Despite predictions about how many things will eventually connect to the Internet of Things (IoT), generating value from the data will not be contingent upon just connecting as many devices and sensors as possible. The value of the IoT lies instead in how organizations incorporate their data into processes they use to drive business forward. Central to effectively weaving IoT data into the operational fabric is determining, often instantaneously, what to do with certain portions of the data.
Organizations must analyze and act on some data immediately, and they must send other pieces of information to a central repository for storage and eventual analysis. Moving data, especially as the volume grows, introduces latency and higher costs.
2017 (and beyond) will swing the pendulum toward edge analytics. Rather than sending data to various places for analysis, we must instead focus on bringing analytics to the data at the edge of the network – where sensors, things and devices reside. With that future along the horizon, organizations should begin building from the ground up with edge analytics for the IoT in mind.
Most IoT deployments are not at the level we imagine when we think IoT. The GEs and weather companies of the world have thousands upon thousands of sensors in the field. But a majority of IoT projects are in the experimental stage and operate with far fewer devices and sensors just gauging the value of the data. This makes 2017 the perfect time to start investigating how to build for large-scale production.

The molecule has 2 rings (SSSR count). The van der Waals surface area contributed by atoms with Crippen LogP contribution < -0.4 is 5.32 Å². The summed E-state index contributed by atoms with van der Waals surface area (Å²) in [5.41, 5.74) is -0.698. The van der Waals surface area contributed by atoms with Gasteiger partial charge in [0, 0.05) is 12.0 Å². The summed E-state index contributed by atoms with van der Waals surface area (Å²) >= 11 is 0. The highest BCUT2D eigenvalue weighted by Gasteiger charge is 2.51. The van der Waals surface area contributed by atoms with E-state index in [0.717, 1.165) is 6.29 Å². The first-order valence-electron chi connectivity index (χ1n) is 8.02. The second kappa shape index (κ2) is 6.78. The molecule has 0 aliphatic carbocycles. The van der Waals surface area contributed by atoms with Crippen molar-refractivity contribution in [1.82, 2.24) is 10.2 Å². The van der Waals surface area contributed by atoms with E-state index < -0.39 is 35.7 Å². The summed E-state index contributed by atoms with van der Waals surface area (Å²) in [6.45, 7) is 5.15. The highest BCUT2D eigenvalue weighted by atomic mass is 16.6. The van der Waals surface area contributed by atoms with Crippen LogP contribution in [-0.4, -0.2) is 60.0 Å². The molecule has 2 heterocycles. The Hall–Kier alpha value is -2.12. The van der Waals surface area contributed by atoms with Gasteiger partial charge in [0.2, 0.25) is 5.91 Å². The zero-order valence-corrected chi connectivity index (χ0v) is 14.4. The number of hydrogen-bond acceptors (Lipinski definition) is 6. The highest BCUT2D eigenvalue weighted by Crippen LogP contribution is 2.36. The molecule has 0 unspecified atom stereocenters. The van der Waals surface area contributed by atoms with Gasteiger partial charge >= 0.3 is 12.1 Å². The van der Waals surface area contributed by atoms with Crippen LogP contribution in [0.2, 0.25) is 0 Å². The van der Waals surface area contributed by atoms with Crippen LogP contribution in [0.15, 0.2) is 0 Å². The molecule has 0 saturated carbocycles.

A retailer, for instance, may be testing sensors monitoring foot traffic through its stores: where consumers linger, which aisles get the most traffic, which point-of-sale displays get the most attention, etc. The data show interesting anecdotal insights and will prove to be invaluable in managing merchandising and justifying promotional charges to suppliers. It is time to roll out these sensors to all stores and be able to provide real-time insights locally, regionally, nationally and internationally. However, if the sensors transfer all the data back to a central data depository, the analysis will be slow and may overlook many local insights.
Sending data from distributed locations to a centralized location for analytics and then back to the disparate locations for action takes time – too much time when market leaders like Amazon change their prices and inventory hourly. Instead, the retailer should build an analytics infrastructure in tandem with its added server locations at the edge of its network. Performing analytics at each of its distributed servers allows the company to ingest, analyze and take action on its data in real time, a necessity if it is to compete for market share and optimized store layout for maximum revenue.
In 2017, we will finally start to see edge analytics become mainstream. This trend will be driven by organizations’ need to analyze data instantaneously, despite operating in a geographically distributed manner.
To continue to derive value from their data, organizations must begin to build their edge analytics infrastructures now. This means they’ll need to consider tools that scale easily to multiple, disparate locations. It will require a mindset change, in which boardroom execs come to realize that moving data back and forth between remote locations is far too costly a practice. 2017 is the year edge analytics finds itself in the limelight for companies of all sizes in a wide array of industries.
Adam Wray, CEO and president of Basho Technologies, is a cloud enterprise technology entrepreneur and executive with more than 20 years of experience. Most recently, he served as CEO and president of Tier 3. Earlier, he held operational leadership roles at Amazon, Akamai Technologies and Limelight Networks. He currently sits on the board of directors for Basho Technologies and is a non-executive director of Cloudsoft Corporation, 6fusion USA and Observable Networks.